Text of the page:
Hybrids are efficient, and so are diesels. So what happens when you combine them?
While there have been diesel hybrids in the past (see: Mercedes-Benz), Hyundai wants to have a crack at it with the Tucson CRDI 48V. In fact, they're taking a two-pronged approach to the whole diesel-hybrid "revolution" by having two engine options for it.
First is a 2.0-liter version of the Tucson CRDI Hybrid. Specs are similar to the standard Tucson 2.0 CRDI with 185 PS and 400 Nm of torque. There are, however, big gains in fuel efficiency with the a European combined cycle rating (mix of city and highway driving) of almost 18 kilometers per liter. Hyundai also claims it can hit nearly 19 kilometers per liter in what's called the extra-urban cycle, which consists of mid-speed cruising plus short stop and go bursts.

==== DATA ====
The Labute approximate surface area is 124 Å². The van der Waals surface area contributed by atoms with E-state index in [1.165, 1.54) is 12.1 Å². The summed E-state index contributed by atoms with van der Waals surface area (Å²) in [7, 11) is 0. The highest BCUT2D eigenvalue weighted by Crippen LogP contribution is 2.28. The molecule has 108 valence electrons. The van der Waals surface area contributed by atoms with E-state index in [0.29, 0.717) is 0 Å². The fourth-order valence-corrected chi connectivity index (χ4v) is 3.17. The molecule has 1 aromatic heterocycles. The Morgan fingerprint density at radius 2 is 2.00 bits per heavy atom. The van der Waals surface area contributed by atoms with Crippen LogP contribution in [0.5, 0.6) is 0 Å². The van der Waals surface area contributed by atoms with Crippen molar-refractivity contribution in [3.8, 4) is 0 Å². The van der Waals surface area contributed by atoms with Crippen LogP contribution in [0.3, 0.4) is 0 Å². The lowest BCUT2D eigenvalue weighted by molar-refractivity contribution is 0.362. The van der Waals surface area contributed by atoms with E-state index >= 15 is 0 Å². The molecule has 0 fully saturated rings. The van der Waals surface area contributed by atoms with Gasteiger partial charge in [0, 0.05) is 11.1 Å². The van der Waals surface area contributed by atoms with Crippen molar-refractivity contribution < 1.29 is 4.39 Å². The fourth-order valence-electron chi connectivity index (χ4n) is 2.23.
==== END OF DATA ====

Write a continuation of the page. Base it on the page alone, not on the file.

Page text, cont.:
But if you want even more efficiency, there's the new 1.6 CRDI Hybrid. With its smaller engine size, this version of the electrically-assisted Tucson makes less power at 136 PS. For now, there are no official fuel economy ratings just yet. However, Hyundai did say that there is an 11% improvement in economy over the 2.0-liter version. If so, that means an extra-urban efficiency of about 21 kilometers per liter. Note that these figures are based on the European fuel economy standards. Highway fuel economy has yet to be rated.
The hybridized Tucsons are not plug-in models. Instead, these are mild-hybrid vehicles (MHV) meaning they cannot run on pure electric power alone. A mild-hybrid extends range, albeit not as much as dedicated hybrids or plug-in hybrids. MHVs helps fuel efficiency by relying on battery power while in stopped in traffic, under braking, or while coasting.
So while there's only minor assistance from the battery packs, both the 1.6-liter and 2.0-liter mild-hybrid Tucsons have a projected range of over 1,000 kilometers.